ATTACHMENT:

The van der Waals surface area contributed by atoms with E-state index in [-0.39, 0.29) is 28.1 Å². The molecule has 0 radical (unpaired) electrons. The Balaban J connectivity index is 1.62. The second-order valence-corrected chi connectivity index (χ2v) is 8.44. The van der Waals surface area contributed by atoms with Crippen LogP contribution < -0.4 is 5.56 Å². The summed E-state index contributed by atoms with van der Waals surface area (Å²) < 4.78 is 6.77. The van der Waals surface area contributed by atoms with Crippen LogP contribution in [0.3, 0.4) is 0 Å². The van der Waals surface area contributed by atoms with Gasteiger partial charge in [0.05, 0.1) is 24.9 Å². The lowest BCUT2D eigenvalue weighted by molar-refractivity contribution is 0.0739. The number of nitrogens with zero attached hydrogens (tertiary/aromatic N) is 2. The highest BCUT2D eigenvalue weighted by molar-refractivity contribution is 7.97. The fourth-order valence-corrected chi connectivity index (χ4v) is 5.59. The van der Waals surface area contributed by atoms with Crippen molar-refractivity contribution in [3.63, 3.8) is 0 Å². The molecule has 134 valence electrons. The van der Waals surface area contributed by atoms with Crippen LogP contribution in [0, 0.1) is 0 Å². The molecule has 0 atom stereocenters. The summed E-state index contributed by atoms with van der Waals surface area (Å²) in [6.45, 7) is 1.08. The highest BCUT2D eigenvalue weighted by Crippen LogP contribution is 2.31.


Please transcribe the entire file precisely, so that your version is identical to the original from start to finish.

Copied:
The van der Waals surface area contributed by atoms with E-state index in [-0.39, 0.29) is 28.1 Å². The molecule has 0 radical (unpaired) electrons. The Balaban J connectivity index is 1.62. The second-order valence-corrected chi connectivity index (χ2v) is 8.44. The van der Waals surface area contributed by atoms with Crippen LogP contribution < -0.4 is 5.56 Å². The summed E-state index contributed by atoms with van der Waals surface area (Å²) < 4.78 is 6.77. The van der Waals surface area contributed by atoms with Crippen LogP contribution in [0.3, 0.4) is 0 Å². The van der Waals surface area contributed by atoms with Gasteiger partial charge in [0.05, 0.1) is 24.9 Å². The lowest BCUT2D eigenvalue weighted by molar-refractivity contribution is 0.0739. The number of nitrogens with zero attached hydrogens (tertiary/aromatic N) is 2. The highest BCUT2D eigenvalue weighted by molar-refractivity contribution is 7.97. The fourth-order valence-corrected chi connectivity index (χ4v) is 5.59. The van der Waals surface area contributed by atoms with Crippen molar-refractivity contribution in [3.63, 3.8) is 0 Å². The molecule has 134 valence electrons. The van der Waals surface area contributed by atoms with Crippen LogP contribution in [0, 0.1) is 0 Å². The molecule has 0 atom stereocenters. The summed E-state index contributed by atoms with van der Waals surface area (Å²) in [6.45, 7) is 1.08. The highest BCUT2D eigenvalue weighted by Crippen LogP contribution is 2.31.